AgustaWestland Central in Britain - Bluestar Controversy

Aditi Khanna/London
AgustaWestland Central in Britain - Bluestar Controversy
File - PTI Photo
AgustaWestland Central in Britain - Bluestar Controversy

It may be a case of history repeating itself as the defence company at the heart of parliamentary queries over Britain's involvement in Operation Bluestar is none other than AgustaWestland, which recently lost out on a lucrative contract to supply helicopters to India over allegations of corruption.

Britain's Opposition Labour MP Tom Watson, responsible for publicising recently declassified documents that imply British collusion in planning Operation Bluestar 30 years ago, asked British Prime Minister David Cameron to directly question the ministers in charge at the time under former Prime Minister Margaret Thatcher if help was offered to India in order to secure a helicopter deal for the firm.

"On his Amritsar inquiry, instead of ordering the civil servant to investigate, why does the Prime Minister not just ask Lords Geoffrey Howe and Leon Brittan what they agreed with Margaret Thatcher and whether it had anything to do with the Westland helicopter deal at the time," Watson said in the House of Commons yesterday.

Cameron, who has instructed his Cabinet Secretary Jeremy Heywood to inquire into Britain's role, if any, in the 1984 operation, dismissed any link with defence deals as a "conspiracy theory".

"I fear that the honourable gentleman might have gone a conspiracy theory too fast on this one. Look, it is very important that we get to the bottom of what happened, and that is why I have asked the Cabinet Secretary to lead this review," Cameron said in the House of Commons.

"He will establish this urgently and establish the facts. The process is underway. I want it to be fast; I want it to find out the truth; and the findings will be made public," he said.

"I remember and will never forget my visit to the Golden Temple in Amritsar. It is one of the most beautiful and serene places anywhere on this planet, and what happened at Amritsar 30 years ago led to a tragic loss of life," Cameron said, reminiscing his last year's India visit.

"It remains a source of deep pain to Sikhs everywhere. Prime Minister Singh, in my view, was absolutely right to apologise for what has happened, and I completely understand the concerns that these papers raise, so let us wait for the outcome of the review by Jeremy Heywood," he said.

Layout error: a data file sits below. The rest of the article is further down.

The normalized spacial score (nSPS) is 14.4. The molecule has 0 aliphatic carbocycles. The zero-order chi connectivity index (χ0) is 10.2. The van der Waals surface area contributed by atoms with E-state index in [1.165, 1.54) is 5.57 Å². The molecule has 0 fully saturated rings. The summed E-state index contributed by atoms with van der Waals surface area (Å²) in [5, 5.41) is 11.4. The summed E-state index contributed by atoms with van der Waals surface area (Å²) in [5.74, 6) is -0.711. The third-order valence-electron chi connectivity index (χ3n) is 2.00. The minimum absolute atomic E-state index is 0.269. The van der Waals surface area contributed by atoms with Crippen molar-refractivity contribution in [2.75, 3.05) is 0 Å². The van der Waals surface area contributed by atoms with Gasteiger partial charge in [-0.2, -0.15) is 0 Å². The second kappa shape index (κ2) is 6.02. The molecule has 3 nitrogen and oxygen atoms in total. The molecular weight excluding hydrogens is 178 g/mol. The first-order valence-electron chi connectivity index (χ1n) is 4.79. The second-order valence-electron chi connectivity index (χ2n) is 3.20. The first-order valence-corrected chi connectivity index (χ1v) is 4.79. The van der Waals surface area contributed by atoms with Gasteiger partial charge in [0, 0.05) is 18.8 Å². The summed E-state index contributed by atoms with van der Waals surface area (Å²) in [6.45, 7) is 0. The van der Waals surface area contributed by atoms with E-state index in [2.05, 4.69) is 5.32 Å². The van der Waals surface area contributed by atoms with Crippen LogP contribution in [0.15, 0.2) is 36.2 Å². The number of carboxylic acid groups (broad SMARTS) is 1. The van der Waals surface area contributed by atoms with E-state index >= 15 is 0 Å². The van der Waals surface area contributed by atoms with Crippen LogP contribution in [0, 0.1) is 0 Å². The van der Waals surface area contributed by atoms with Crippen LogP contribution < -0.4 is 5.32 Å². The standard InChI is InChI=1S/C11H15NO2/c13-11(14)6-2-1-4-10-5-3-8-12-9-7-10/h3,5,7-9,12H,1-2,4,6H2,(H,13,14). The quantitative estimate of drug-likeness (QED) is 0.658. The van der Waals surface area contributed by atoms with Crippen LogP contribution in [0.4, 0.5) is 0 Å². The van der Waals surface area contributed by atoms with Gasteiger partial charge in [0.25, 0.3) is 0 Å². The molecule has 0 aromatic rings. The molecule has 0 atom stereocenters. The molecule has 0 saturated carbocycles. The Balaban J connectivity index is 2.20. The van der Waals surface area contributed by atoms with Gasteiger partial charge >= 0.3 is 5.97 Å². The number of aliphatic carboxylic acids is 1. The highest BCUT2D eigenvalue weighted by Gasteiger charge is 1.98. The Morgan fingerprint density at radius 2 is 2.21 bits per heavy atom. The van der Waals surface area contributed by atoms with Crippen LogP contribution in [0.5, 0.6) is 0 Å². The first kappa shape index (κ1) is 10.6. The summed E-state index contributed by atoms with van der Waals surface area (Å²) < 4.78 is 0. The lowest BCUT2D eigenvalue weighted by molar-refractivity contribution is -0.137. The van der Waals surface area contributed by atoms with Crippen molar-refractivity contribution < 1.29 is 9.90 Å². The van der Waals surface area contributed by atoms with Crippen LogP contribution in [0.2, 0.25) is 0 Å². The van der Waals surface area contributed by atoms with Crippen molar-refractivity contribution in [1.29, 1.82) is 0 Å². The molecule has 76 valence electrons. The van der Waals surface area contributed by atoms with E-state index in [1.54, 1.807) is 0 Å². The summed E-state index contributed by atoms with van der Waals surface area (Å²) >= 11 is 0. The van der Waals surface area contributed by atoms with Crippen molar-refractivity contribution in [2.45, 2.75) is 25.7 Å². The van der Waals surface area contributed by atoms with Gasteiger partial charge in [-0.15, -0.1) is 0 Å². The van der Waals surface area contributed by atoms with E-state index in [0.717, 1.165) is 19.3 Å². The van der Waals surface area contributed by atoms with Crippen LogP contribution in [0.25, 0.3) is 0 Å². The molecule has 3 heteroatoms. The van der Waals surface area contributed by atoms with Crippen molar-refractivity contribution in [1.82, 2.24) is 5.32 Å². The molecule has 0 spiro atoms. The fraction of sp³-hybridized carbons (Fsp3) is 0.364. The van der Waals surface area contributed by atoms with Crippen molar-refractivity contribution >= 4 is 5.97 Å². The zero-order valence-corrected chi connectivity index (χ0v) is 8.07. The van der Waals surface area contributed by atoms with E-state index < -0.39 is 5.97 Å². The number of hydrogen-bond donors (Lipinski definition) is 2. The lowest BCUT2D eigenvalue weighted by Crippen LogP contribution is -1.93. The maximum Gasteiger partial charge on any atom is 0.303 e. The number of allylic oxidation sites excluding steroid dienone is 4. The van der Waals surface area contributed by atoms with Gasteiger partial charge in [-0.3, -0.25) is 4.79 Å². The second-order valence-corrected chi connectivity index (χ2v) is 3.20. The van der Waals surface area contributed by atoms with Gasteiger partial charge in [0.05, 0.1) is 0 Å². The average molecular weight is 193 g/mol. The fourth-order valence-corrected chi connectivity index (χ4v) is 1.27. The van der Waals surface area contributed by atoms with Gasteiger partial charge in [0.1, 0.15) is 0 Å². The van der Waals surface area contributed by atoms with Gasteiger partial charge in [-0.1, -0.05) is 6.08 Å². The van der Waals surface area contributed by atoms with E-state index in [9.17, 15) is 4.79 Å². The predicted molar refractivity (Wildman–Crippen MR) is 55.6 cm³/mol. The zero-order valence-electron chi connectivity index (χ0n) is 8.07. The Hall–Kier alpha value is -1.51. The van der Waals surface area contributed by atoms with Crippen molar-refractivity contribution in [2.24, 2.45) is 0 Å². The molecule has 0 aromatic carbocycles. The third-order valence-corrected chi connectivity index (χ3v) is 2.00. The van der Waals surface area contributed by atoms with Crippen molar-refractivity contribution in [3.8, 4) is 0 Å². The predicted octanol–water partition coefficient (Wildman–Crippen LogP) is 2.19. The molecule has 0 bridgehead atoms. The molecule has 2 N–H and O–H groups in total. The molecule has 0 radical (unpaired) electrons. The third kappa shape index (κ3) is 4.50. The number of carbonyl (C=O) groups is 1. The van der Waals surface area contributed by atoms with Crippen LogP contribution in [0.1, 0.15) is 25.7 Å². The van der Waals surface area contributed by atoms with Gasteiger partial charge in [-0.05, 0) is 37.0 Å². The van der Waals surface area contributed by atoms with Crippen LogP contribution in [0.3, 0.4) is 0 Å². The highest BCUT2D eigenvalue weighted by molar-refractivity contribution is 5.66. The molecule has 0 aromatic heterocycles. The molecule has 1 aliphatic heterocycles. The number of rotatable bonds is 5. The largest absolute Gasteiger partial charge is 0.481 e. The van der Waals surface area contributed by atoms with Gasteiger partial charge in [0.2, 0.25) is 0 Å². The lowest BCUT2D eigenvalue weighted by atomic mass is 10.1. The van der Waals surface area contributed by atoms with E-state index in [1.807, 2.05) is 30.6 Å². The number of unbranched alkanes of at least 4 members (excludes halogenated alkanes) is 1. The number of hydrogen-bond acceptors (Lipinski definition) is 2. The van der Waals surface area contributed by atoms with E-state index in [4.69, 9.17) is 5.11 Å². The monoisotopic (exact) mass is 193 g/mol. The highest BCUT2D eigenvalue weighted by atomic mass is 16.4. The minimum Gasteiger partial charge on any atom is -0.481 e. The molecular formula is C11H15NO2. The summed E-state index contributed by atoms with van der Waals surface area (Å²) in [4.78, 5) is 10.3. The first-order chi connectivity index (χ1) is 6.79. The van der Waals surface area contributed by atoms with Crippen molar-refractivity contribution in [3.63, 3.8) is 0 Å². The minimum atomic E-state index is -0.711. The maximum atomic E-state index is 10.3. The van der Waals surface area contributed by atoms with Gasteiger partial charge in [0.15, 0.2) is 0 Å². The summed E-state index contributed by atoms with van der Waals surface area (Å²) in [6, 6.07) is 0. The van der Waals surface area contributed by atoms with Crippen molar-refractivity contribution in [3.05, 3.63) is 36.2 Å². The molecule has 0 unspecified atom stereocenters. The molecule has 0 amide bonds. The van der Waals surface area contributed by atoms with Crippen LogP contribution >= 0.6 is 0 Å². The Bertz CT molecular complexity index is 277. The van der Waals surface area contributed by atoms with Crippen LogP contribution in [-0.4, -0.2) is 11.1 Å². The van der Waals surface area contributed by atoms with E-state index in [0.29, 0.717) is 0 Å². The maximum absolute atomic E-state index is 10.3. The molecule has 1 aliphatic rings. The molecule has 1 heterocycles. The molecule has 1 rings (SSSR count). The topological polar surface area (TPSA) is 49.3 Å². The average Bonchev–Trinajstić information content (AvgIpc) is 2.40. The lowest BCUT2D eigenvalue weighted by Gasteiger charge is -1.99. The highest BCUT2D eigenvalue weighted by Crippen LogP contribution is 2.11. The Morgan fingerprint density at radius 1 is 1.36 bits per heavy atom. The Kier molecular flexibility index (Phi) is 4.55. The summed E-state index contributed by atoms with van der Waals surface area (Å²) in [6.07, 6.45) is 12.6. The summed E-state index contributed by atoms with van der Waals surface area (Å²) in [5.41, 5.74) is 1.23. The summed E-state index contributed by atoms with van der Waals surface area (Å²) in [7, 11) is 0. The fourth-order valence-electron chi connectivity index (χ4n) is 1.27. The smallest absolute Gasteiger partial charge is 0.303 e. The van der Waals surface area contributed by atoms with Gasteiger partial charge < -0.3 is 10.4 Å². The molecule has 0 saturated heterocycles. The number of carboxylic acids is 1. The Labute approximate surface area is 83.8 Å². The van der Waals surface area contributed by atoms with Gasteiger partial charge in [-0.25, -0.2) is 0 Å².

Cameron yesterday appeared to downplay the likelihood of an inquiry finding evidence that Britain was to blame for the operation.

"I do not want to prejudge the outcome, but I would note that, so far, it has not found any evidence to contradict the insistence by senior Indian army commanders responsible at the time that, on the responsibility for this, it was planned and carried out solely by the Indian army. It is important to put that, but we do need an inquiry, so that we can get to the bottom of this," he said. 

Besides letters dating back to February 1984 that indicate Britain's Special Air Service (SAS) commanders may have been involved in training Indian officials for Operation Bluestar, the recently released documents by the National Archives have a series of correspondence linked to the lucrative sale of defence equipment to India.

A background briefing document describes India as "a large and growing market for both commercial and defence sales. British exports in 1983 exceeded 800 million pounds and since 1975 India has bought British defence equipment worth over 1.25 billion pounds."

Some of the letters exchanged between Thatcher and her trade and industry minister Norman Tebbit shed light on the role the British government had played in securing a deal for the Indian government to acquire 21 AgustaWestland helicopters using 50 million pounds of British aid money.

These aircraft were intended for the Oil and Natural Gas Corporation (ONGC) at the time and included a promise to acquire more later for VIP use, similar to the deal recently cancelled by the Indian government.

"The Minister of Overseas Development points out that there is a weak developmental case for the proposal; he is sceptical of the commercial case; but he notes that there are some important political considerations which have to be taken into account," reads a confidential note addressed to Thatcher.

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